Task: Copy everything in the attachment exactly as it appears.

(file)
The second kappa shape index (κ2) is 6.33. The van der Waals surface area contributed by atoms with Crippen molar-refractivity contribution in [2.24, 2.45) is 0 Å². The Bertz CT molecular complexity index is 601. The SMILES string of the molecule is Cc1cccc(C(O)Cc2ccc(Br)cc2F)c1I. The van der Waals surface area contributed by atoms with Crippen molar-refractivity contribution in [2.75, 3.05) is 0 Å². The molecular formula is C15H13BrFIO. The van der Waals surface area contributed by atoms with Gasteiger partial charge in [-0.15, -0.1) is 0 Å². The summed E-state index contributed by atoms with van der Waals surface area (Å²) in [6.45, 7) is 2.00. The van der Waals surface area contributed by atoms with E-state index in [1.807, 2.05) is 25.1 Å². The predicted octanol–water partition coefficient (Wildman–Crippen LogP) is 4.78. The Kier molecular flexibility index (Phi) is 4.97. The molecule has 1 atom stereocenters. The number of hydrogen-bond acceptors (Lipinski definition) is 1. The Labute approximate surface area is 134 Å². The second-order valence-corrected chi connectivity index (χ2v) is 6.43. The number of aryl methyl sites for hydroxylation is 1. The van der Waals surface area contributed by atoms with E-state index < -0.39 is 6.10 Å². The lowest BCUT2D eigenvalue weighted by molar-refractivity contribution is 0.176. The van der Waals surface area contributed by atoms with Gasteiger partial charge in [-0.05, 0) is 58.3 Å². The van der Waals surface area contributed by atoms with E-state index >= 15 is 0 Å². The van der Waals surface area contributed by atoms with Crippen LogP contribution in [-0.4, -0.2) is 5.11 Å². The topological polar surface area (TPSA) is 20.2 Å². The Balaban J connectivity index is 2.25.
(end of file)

The second kappa shape index (κ2) is 6.33. The van der Waals surface area contributed by atoms with Crippen molar-refractivity contribution in [2.24, 2.45) is 0 Å². The Bertz CT molecular complexity index is 601. The SMILES string of the molecule is Cc1cccc(C(O)Cc2ccc(Br)cc2F)c1I. The van der Waals surface area contributed by atoms with Crippen molar-refractivity contribution in [2.75, 3.05) is 0 Å². The molecular formula is C15H13BrFIO. The van der Waals surface area contributed by atoms with Gasteiger partial charge in [-0.15, -0.1) is 0 Å². The summed E-state index contributed by atoms with van der Waals surface area (Å²) in [6.45, 7) is 2.00. The van der Waals surface area contributed by atoms with E-state index in [1.807, 2.05) is 25.1 Å². The predicted octanol–water partition coefficient (Wildman–Crippen LogP) is 4.78. The Kier molecular flexibility index (Phi) is 4.97. The molecule has 1 atom stereocenters. The number of hydrogen-bond acceptors (Lipinski definition) is 1. The Labute approximate surface area is 134 Å². The second-order valence-corrected chi connectivity index (χ2v) is 6.43. The number of aryl methyl sites for hydroxylation is 1. The van der Waals surface area contributed by atoms with E-state index < -0.39 is 6.10 Å². The lowest BCUT2D eigenvalue weighted by molar-refractivity contribution is 0.176. The van der Waals surface area contributed by atoms with Gasteiger partial charge in [-0.05, 0) is 58.3 Å². The van der Waals surface area contributed by atoms with E-state index >= 15 is 0 Å². The van der Waals surface area contributed by atoms with Crippen LogP contribution in [-0.4, -0.2) is 5.11 Å². The topological polar surface area (TPSA) is 20.2 Å². The Balaban J connectivity index is 2.25.